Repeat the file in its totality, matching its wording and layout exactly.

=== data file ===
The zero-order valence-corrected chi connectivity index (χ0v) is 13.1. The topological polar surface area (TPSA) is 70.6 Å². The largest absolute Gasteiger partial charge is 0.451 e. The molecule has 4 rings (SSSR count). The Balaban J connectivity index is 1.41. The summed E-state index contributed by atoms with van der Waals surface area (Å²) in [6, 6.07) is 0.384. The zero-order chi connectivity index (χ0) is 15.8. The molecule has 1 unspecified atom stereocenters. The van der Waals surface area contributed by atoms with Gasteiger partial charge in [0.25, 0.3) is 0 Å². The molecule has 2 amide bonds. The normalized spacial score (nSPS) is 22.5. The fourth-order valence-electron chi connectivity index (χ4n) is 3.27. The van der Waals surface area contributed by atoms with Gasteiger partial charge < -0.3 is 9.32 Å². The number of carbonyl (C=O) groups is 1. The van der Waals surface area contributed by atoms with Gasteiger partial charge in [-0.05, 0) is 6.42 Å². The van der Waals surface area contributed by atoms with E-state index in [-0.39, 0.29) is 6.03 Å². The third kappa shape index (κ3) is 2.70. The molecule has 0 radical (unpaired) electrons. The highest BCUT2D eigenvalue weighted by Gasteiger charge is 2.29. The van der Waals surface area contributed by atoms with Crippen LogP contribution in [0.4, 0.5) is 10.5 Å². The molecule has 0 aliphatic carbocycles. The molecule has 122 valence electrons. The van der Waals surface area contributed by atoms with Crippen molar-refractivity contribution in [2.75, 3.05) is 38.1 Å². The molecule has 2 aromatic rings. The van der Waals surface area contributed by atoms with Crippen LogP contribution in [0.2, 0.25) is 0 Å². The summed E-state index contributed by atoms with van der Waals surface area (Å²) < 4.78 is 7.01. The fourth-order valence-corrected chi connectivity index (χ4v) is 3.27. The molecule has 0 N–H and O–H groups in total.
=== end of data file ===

The zero-order valence-corrected chi connectivity index (χ0v) is 13.1. The topological polar surface area (TPSA) is 70.6 Å². The largest absolute Gasteiger partial charge is 0.451 e. The molecule has 4 rings (SSSR count). The Balaban J connectivity index is 1.41. The summed E-state index contributed by atoms with van der Waals surface area (Å²) in [6, 6.07) is 0.384. The zero-order chi connectivity index (χ0) is 15.8. The molecule has 1 unspecified atom stereocenters. The van der Waals surface area contributed by atoms with Gasteiger partial charge in [0.25, 0.3) is 0 Å². The molecule has 2 amide bonds. The normalized spacial score (nSPS) is 22.5. The fourth-order valence-electron chi connectivity index (χ4n) is 3.27. The van der Waals surface area contributed by atoms with Gasteiger partial charge < -0.3 is 9.32 Å². The number of carbonyl (C=O) groups is 1. The van der Waals surface area contributed by atoms with Gasteiger partial charge in [-0.05, 0) is 6.42 Å². The van der Waals surface area contributed by atoms with E-state index in [-0.39, 0.29) is 6.03 Å². The third kappa shape index (κ3) is 2.70. The molecule has 0 radical (unpaired) electrons. The highest BCUT2D eigenvalue weighted by Gasteiger charge is 2.29. The van der Waals surface area contributed by atoms with Crippen LogP contribution in [0.4, 0.5) is 10.5 Å². The molecule has 0 aliphatic carbocycles. The molecule has 122 valence electrons. The van der Waals surface area contributed by atoms with Crippen molar-refractivity contribution in [2.75, 3.05) is 38.1 Å². The molecule has 2 aromatic rings. The van der Waals surface area contributed by atoms with Crippen LogP contribution in [0.2, 0.25) is 0 Å². The summed E-state index contributed by atoms with van der Waals surface area (Å²) < 4.78 is 7.01. The fourth-order valence-corrected chi connectivity index (χ4v) is 3.27. The molecule has 0 N–H and O–H groups in total.